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Know your materials: acrylonitrile styrene acrylate (ASA)

Fused deposition modeling (FDM), a common form of 3D printing that offers low cost per part, short lead times, and the ability to create larger parts than most other additive technologies. Ideal for creating prototypes, final products, and anything in between, FDM uses a heated nozzle to extrude thermoplastic filaments and build components layer by layer.

FDM is compatible with a wide range of filaments, so finding the perfect one for your needs can be overwhelming. Learning about each material’s advantages, disadvantages, properties, and common applications is an essential step in determining which material to use. Is acrylonitrile styrene acrylate (ASA) right for your next project? Here’s everything you need to know about ASA plastic material.

What is acrylonitrile styrene acrylate?

ASA was originally developed as an alternative to acrylonitrile butadiene styrene (ABS). Both materials have similar mechanical properties and structures, but ASA is formulated by introducing a grafted acrylic ester elastomer (in the form of a powder) during the copolymerization of acrylonitrile and styrene. Formulating ABS, on the other hand, requires butadiene rubber. ASA also lacks double bonds, which makes this material more resistant to weathering, heat, chemicals, and UV radiation.

 

Two blue plastic parts

 

Since ASA comes in the form of resin, filament, films, or sheets, it can be used for a wide variety of manufacturing processes like 3D printing, thermoforming, injection molding, structural foam molding, and extrusion blow molding. You can also coextrude ASA filament alongside other polymers. In this case, only the ASA layer would be exposed to high temperatures and weathering.

Acrylonitrile styrene acrylate properties and mechanical specifications

ASA plastic is a tough and strong material known for its high impact, wear, and UV resistance. ASA can also withstand extremely high and low temperatures as well as several chemicals like saturated hydrocarbons, aqueous salt solutions, weak acids and alkalis, and many oils. Parts built using ASA have nice glossy surfaces and will retain their color, gloss, and mechanical properties when exposed to outdoor environments. When it comes to post-processing, ASA is well suited for many techniques, such as sanding, painting, milling, drilling, gluing, or cutting. You can also quickly smooth layer lines on ASA parts with acetone.

Some of ASA’s mechanical properties include:

  • Tensile strength, yield: 4750 psi
  • Tensile strength at break: 4630 psi
  • Flexural modulus: 287 ksi
  • Compressive yield strength: 10900 psi
  • Compressive modulus: 297 ksi

If you’re considering using ASA for your next 3D-printing project, keep in mind that ASA readily absorbs water from the air and is susceptible to certain concentrated acids, esters, ethers, ketones, and chlorinated hydrocarbons.

Popular applications for ASA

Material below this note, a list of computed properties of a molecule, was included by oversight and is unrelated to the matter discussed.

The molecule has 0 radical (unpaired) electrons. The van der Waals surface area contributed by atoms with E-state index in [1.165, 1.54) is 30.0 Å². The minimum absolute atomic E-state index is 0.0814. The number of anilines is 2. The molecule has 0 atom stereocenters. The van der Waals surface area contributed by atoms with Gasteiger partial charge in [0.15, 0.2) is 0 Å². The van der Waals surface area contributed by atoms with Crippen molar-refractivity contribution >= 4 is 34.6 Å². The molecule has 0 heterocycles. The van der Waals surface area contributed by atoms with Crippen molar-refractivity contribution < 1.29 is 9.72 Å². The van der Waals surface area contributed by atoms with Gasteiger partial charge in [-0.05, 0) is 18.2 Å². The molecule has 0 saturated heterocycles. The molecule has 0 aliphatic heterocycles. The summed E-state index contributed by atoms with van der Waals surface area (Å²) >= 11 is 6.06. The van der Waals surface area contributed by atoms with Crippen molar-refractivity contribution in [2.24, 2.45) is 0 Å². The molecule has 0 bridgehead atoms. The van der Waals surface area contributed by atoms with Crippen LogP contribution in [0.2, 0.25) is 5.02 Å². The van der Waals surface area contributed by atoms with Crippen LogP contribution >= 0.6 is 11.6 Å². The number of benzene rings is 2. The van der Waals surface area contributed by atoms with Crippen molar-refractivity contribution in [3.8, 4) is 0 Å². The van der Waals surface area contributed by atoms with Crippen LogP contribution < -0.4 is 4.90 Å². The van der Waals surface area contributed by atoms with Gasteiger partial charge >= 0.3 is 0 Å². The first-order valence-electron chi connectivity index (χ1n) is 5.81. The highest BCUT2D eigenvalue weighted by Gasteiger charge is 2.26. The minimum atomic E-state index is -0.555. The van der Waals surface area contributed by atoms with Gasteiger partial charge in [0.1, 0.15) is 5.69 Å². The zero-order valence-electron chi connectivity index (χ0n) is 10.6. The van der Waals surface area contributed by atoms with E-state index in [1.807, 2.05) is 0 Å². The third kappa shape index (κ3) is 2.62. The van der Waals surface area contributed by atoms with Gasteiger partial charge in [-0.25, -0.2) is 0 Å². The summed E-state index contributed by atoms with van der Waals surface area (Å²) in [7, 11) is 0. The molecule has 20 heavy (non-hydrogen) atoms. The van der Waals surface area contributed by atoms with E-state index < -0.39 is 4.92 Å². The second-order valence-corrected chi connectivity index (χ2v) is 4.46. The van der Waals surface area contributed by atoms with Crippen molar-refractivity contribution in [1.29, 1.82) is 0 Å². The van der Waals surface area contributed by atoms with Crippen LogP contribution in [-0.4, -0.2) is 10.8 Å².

Given its resistance to impact, chemicals, weather, and UV light, ASA plastic material is often used in outdoor applications like commercial siding; electrical housings; outdoor furniture; and sports, lawn, and garden equipment. Manufacturers in the automotive industry use ASA in everything from car exterior panels to side-view mirror housings due to its strength and durability. For similar reasons, many product teams use ASA when creating jigs, fixtures, and other manufacturing aids.

Why choose ASA?

Choosing the best material for your project is challenging — especially when it comes to ASA vs. ABS. After all, ASA was created as an alternative to ABS, so they have similar chemical makeups and result in similarly sturdy components.

However, there are a few reasons you might choose ASA over ABS. If you’re creating a part for outdoor use, ASA is the better option. While ABS parts become brittle when continually exposed to sunlight, ASA won’t. Also, ASA plastic is more durable and more resistant to impact, chemicals, weather, and environmental stress cracking than ABS. For similar reasons, ASA also stands out when compared to polycarbonate and polyethylene terephthalate glycol (PETG).

Getting started with ASA

ASA is a durable and versatile material compatible with a wide variety of manufacturing processes, but how can you be sure that it’s the right choice for your part? Product teams must do their research to understand which materials are best suited for their needs, but they don’t have to do it alone. Getting some help from a trusted manufacturing partner can simplify and accelerate the material selection process.

When you partner with Fast Radius, we’ll use our extensive experience working with a wide breadth of materials to help you select an appropriate material for your component. We’ll also guide you through the rest of the manufacturing process, from design to production. Ready to discover what’s possible and start your next project? Contact us today.

Visit our resource center to learn more about other 3D printing materials, such as Nylon (PA), ULTEM (PEI), and Polyethylene Terephthalate (PET).

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